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1. Getting started with Nmap

2. Nmap scripting engine (NSE)

3. GUI interface for Nmap: ZenMap


1. Getting started with Nmap


>default scan 1000 ports

nmap -sP 10.1.1.*

>ping scan (this is a ping only scan)

nmap -sS -p0 -sV -O

>sS: tcp sync scan (looking for tcp devices)

>p0: protocol scan (protocol 0 means all protocols)

>sV: show version of OS

>O: discover os system

nmap -T5

>T5 is faster than T1, time5 is faster than time1

nmap --top-ports 20

>only scan top 20 most likely opening ports

nmap -sT -p80

>Let's find out who's running web services 

>sT: scan for tcp connection type of traffic

>p80: only look at port 80

nmap -sS -D,

>sS: tcp sin scan 

>D: decoy, so that victim also thinks you are coming from two additional source IPs or


nmap -v

>to see verbose

nmap -F --exclude,

>F: only scan top 100 ports

nmap -Pn

>skip ping scan


nmap -6 2001:db8:6783:1::1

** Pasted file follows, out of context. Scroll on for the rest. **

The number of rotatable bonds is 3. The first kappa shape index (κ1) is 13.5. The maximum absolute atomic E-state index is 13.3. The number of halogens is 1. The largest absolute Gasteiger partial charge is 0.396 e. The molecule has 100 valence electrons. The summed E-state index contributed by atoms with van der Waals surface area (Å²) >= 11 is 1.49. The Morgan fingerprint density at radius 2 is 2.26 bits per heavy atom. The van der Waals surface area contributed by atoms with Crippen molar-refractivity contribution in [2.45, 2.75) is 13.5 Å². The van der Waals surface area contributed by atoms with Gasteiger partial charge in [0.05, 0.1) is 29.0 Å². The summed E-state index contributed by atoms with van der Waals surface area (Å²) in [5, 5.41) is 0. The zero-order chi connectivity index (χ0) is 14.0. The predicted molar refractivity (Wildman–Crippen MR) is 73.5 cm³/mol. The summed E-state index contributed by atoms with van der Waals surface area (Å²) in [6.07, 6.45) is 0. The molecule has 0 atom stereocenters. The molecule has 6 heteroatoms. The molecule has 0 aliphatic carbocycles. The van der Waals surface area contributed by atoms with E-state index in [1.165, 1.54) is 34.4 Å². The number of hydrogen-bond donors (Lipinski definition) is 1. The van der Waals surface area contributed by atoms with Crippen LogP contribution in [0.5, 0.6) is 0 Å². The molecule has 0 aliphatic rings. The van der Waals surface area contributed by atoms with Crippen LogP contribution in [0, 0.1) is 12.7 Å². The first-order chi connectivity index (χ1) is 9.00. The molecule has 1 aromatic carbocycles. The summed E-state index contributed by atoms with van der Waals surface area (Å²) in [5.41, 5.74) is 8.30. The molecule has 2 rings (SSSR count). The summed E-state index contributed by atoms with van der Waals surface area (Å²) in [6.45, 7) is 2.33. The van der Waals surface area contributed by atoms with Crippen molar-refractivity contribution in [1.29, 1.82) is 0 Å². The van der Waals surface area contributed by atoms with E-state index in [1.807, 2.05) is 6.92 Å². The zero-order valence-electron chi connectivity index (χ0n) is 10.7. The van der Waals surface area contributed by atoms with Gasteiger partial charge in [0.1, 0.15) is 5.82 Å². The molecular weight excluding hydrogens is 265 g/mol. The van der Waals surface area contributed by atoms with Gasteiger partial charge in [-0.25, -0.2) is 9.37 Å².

>scan IPv6 address; you need to enable an IPv6 interface on your box

>To add an IPv6 address: “ifconfig eth0 inet6 add 2001:db8:6783:1::2/64”


nmap --iflist

>show your own interfaces and network information so that you know which IPs you can scan against

2. NSE: a collection of scripts to get even more detailed information of the hosts

2.1 Default script 


nmap --script=default same as nmap -sC run default script

2.2 Try script help option

nmap --script-help discovery

>man help for group discovery

2.3 Combine script groups 


nmap --script “safe or default”

>combine group of script

>safe: meaning it’s not likely to bring down the target’s system

nmap --script “discovery and version”

nmap -A -T4

>A means a bunch of groups for all

>timing 4 quickness

3. ZenMap

Scan a single host

Scan a network

You can create your own profile: 

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